Whats happening in the property market in Co. Cork?
In its latest quarterly bulletin, the ESRI warned the State’s property market was likely to experience a sharp slowdown in the coming months as wider inflationary pressures and higher interest rates weigh on demand. However, it stopped short of saying whether this would result in a house price correction or a period of falling prices, suggesting it was too early to tell.
Bandon based chartered estate agent and valuer Majella Galvin of DNG Galvin says that “price inflation is moderating due to factors such as increasing supply, interest rate increases, inflation impacting on real incomes and the unwinding of the additional savings and wealth, some of which undoubtedly found its way into the residential property market over the last two years”. Ms Galvin said she expected house price inflation to drop to 5 per cent to 7 per cent this year, falling to in or around 2 per cent in 2023.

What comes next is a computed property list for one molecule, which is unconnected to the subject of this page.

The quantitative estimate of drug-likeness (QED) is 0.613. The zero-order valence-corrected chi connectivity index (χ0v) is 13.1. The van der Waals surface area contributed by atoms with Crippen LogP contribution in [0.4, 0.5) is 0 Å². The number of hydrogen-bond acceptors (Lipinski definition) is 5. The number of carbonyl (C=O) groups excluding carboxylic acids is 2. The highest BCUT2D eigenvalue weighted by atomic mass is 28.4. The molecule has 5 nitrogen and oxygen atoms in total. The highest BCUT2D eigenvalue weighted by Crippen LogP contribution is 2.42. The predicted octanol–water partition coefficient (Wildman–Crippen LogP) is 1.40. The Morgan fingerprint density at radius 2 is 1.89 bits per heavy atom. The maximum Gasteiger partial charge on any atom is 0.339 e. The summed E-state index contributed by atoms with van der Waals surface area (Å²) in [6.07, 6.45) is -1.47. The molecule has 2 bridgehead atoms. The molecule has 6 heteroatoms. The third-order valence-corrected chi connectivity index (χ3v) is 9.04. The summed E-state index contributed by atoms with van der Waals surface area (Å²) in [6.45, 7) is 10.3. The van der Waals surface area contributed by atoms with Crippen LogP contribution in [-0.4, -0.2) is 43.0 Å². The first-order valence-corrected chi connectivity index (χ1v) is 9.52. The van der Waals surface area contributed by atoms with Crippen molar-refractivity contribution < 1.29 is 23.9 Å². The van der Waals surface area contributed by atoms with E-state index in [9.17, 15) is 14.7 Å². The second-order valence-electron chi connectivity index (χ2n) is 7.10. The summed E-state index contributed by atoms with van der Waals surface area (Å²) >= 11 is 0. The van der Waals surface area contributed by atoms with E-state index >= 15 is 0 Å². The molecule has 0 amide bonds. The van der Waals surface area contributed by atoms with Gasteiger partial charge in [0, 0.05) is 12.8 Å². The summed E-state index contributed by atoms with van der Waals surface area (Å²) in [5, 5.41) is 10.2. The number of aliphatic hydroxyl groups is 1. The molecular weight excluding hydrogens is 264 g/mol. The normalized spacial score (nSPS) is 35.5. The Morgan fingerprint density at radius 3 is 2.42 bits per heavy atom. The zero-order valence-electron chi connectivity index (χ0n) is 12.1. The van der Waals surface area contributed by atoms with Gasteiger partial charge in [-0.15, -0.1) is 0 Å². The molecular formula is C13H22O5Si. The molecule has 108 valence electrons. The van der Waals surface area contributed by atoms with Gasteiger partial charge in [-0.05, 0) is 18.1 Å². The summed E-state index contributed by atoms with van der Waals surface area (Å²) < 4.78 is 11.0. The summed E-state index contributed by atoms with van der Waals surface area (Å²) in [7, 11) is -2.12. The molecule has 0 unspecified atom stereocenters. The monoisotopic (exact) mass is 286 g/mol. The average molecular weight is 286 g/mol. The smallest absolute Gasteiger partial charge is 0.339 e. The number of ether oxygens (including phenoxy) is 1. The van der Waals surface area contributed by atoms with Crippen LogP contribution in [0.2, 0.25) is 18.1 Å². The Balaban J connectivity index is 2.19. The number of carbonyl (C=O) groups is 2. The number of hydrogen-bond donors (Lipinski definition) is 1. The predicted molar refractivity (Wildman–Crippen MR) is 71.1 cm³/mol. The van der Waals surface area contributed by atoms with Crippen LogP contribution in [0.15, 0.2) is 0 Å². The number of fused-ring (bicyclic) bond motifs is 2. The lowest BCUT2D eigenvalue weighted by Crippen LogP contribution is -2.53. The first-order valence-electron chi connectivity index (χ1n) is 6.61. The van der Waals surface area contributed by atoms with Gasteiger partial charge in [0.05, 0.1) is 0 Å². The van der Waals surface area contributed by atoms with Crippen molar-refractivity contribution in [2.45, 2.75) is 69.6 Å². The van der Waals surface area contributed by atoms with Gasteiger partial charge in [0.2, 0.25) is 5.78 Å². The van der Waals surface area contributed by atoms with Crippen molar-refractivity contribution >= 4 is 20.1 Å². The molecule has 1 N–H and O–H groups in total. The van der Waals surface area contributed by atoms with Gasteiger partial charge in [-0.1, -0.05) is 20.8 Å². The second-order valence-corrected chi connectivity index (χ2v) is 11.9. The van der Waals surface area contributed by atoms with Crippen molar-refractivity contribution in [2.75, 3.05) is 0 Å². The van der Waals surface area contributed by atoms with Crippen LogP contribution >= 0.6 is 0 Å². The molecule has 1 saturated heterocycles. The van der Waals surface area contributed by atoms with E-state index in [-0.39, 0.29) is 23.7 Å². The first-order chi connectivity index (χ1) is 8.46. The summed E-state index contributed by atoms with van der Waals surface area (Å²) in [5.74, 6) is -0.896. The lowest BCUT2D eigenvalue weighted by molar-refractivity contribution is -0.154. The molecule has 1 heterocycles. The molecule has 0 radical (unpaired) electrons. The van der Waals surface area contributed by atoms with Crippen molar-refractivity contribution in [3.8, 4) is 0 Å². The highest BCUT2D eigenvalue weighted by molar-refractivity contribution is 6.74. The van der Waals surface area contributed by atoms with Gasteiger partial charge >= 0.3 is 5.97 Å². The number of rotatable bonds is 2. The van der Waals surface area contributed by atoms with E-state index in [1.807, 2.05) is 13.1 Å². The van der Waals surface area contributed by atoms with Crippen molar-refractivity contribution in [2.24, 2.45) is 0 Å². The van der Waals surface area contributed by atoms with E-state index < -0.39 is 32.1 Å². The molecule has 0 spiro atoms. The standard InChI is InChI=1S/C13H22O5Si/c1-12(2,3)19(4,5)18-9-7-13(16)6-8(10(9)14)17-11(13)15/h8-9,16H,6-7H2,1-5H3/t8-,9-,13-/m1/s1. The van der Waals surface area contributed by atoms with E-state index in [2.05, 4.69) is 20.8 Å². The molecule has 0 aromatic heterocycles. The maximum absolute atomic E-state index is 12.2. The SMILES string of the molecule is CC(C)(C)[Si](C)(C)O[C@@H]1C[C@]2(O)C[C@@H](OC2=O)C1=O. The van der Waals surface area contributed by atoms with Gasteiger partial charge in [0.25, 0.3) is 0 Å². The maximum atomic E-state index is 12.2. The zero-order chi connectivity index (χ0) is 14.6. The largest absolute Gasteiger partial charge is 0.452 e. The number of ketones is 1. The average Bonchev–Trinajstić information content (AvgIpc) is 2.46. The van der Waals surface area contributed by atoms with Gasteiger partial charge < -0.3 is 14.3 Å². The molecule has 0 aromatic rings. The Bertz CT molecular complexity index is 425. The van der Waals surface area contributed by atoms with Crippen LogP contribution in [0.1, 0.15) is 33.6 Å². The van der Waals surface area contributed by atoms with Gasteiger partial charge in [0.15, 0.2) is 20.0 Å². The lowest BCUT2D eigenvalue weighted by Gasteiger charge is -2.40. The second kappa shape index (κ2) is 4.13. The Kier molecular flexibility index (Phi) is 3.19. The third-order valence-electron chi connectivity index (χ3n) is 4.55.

The value of property based on supply and demand. “At the present time there is very strong demand for a limited supply of property. While demand remains robust, the frenzied bidding activity that was a feature of the post-pandemic period has eased.”
The average value of second-hand homes in Ireland increased by 1.1 per cent in the third quarter of this year, with values rising 5.5 per cent over the first nine months of 2022. This compares to growth of 7.1 per cent in the same period in 2021.
Macro projections point to a fairly supportive economic and labour market outlook for the housing market, even allowing for a marked slowdown in the global economy and rising mortgage rates. “The overall imbalance between demand and supply will underwrite the stability of prices overall”. She also noted that Government measures such as the First Home Scheme and Help to Buy would support prices.
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